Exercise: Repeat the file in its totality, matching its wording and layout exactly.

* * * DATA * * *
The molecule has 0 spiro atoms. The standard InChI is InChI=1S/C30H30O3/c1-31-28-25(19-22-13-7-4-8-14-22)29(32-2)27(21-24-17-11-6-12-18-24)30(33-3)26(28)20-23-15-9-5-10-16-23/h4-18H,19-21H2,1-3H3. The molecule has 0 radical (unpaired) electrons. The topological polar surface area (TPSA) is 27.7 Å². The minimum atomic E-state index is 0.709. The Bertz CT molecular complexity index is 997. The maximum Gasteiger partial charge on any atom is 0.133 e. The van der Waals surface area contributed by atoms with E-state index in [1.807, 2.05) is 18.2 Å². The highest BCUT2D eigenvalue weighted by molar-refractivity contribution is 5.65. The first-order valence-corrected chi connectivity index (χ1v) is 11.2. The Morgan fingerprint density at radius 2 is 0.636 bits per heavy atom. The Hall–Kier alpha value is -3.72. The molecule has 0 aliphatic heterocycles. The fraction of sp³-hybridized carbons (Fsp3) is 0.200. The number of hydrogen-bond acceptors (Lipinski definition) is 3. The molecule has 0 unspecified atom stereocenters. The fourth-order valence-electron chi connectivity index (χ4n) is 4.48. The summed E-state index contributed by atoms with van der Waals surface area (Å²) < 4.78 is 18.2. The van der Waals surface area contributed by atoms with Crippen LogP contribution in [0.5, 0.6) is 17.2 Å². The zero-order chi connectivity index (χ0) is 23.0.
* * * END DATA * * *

The molecule has 0 spiro atoms. The standard InChI is InChI=1S/C30H30O3/c1-31-28-25(19-22-13-7-4-8-14-22)29(32-2)27(21-24-17-11-6-12-18-24)30(33-3)26(28)20-23-15-9-5-10-16-23/h4-18H,19-21H2,1-3H3. The molecule has 0 radical (unpaired) electrons. The topological polar surface area (TPSA) is 27.7 Å². The minimum atomic E-state index is 0.709. The Bertz CT molecular complexity index is 997. The maximum Gasteiger partial charge on any atom is 0.133 e. The van der Waals surface area contributed by atoms with E-state index in [1.807, 2.05) is 18.2 Å². The highest BCUT2D eigenvalue weighted by molar-refractivity contribution is 5.65. The first-order valence-corrected chi connectivity index (χ1v) is 11.2. The Morgan fingerprint density at radius 2 is 0.636 bits per heavy atom. The Hall–Kier alpha value is -3.72. The molecule has 0 aliphatic heterocycles. The fraction of sp³-hybridized carbons (Fsp3) is 0.200. The number of hydrogen-bond acceptors (Lipinski definition) is 3. The molecule has 0 unspecified atom stereocenters. The fourth-order valence-electron chi connectivity index (χ4n) is 4.48. The summed E-state index contributed by atoms with van der Waals surface area (Å²) < 4.78 is 18.2. The van der Waals surface area contributed by atoms with Crippen LogP contribution in [0.5, 0.6) is 17.2 Å². The zero-order chi connectivity index (χ0) is 23.0.